Most harbingers of spring are welcome: longer days, more sunshine, and visions of time spent outdoors enjoying the warmth of the sun. And then the dandelions arrive. How can such a pretty, yellow flower be such a dastardly weed?
Dandelions, or “Taraxacum officinale” for the botanists, are broad leaved weeds and members of the composite or daisy family. Because they are perennials, they return year after year, flowering early in the spring and continuing until cold weather arrives in the fall. Bees like dandelion flowers as a food source but don’t pollinate them. That’s because dandelion seeds develop apomictically—without being fertilized.
The Root of the Problem is the Taproot
The dandelion propagates by seed or its taproot, which is exceptionally long and hard to remove. The taproots are brittle and can snap off easily. That’s bad news, because one remaining piece can send up a handful of new shoots.
The Physical Approach: Hand Pulling
Despite these factors, the most effective method of combatting dandelions is to dig out the entire plant, taproot and all. The “dandelion knife” is the most popular weeding tool for dandelions and looks like a long screwdriver with a forked end. It is designed to dig into the soil deeply around the taproot, so the plant is easier to pull out. To ease the process, soften the soil around the weed by watering it the day before. Hand pulling is easiest when the plant is less than two weeks old because the taproot is not yet firmly established. As you can imagine, this task can keep you very busy for a very long time.
The Herbicide Approach: Careful Application
If these mechanical means are too much work, chemical treatments present another option. Agricultural extension services recommend several types of herbicides: Dicamba; 2,4-Dichlorophenoxyacetic acid, usually called 2,4-D; or methylchlorophenoxypropionic acid, usually called Mecoprop or MCPP. These systemic herbicides selectively kill most broadleaf weeds but leaves most grasses, lawn turf and grassland relatively free from damage. Of course, follow directions carefully. In many cases, plants should not be watered for 24 hours before or after treatment.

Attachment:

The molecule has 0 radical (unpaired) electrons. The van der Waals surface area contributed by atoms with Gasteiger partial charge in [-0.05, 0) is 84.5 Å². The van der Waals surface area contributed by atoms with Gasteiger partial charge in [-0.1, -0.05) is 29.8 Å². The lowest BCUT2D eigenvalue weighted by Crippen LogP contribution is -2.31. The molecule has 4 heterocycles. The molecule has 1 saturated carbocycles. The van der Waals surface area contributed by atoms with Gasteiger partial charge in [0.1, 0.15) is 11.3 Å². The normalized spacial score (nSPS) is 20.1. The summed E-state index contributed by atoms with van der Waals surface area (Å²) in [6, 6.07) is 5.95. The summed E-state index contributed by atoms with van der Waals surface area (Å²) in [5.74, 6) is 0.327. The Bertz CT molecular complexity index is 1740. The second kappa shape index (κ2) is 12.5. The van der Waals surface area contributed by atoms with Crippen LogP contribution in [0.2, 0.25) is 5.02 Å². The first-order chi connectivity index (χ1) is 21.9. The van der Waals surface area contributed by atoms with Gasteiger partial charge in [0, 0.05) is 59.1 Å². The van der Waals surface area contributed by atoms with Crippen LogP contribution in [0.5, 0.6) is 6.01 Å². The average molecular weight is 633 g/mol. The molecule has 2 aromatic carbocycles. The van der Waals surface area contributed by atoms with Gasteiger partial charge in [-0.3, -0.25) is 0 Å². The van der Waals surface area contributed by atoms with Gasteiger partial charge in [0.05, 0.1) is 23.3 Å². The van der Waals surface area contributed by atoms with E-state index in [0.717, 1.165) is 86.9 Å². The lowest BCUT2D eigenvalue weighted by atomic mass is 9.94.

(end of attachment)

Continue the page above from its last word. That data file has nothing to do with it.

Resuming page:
The Organic Approach: Labor Intensive and Repetitive
One of the most popular organic approaches combines three techniques: hand pulling, herbicidal vinegar and pre-emergent control. However, this process does require the most work and time.
Herbicidal vinegar, also known as acidic acid, has an acidic strength of 20 to 25 percent. Household vinegars are wimps in comparison, containing only 5 to 10 percent, so are not strong enough to do the job. If herbicidal vinegar is hard to find in your area, check with feed or farm supply stores.
Unlike the systemic nature of herbicides, vinegar is not absorbed throughout the plant, so it has to be reapplied often. But it is “non-selective” so it will kill anything else it comes into contact with, including grass. And it may surprise you that herbicidal vinegar also “kills” concrete, so be careful when applying it around sidewalks and other concrete structures.
Corn gluten is a natural and effective weed pre-emergent. But because it is effective against all seeds, it won’t work if you plan to apply grass seed to your lawn; the new seeds won’t germinate. So, for example, corn gluten won’t work if you plan to revive dead spots on your lawn with Hydro Mousse. If you apply corn gluten, consider marking off the territory around your dead spots and reserving them for your Hydro Mousse application.
The Three Steps to Organic Control
- Pull the weeds by hand.
- Use a turkey baster to carefully squirt vinegar into the small hole left in the soil by the taproot, to kill the surface of any remaining taproot. Repeat as needed.
- Once the weeds are gone, apply the corn gluten weed pre-emergent to make sure no new dandelion seeds germinate and get established.
Whether you chose a manual, herbicidal or organic approach to ridding your lawn of dandelions, we hope you win the battle against this wicked weed. May all of your lawn be lush, green and free of dandelions.
- A single flower can release more than 150 seeds, each one capable of floating several hundred yards.
- Dandelion taproots can easily be 10 inches long and big plants can have taproots that grow to an impressive six feet in length.
- All parts of the plant have been used for medicinal purposes, especially as a tonic for various digestive disorders.
- Dandelion leaves make for an excellent additional green leaf in salads.
- Dandelion roots, roasted and ground, can be used as a coffee substitute.
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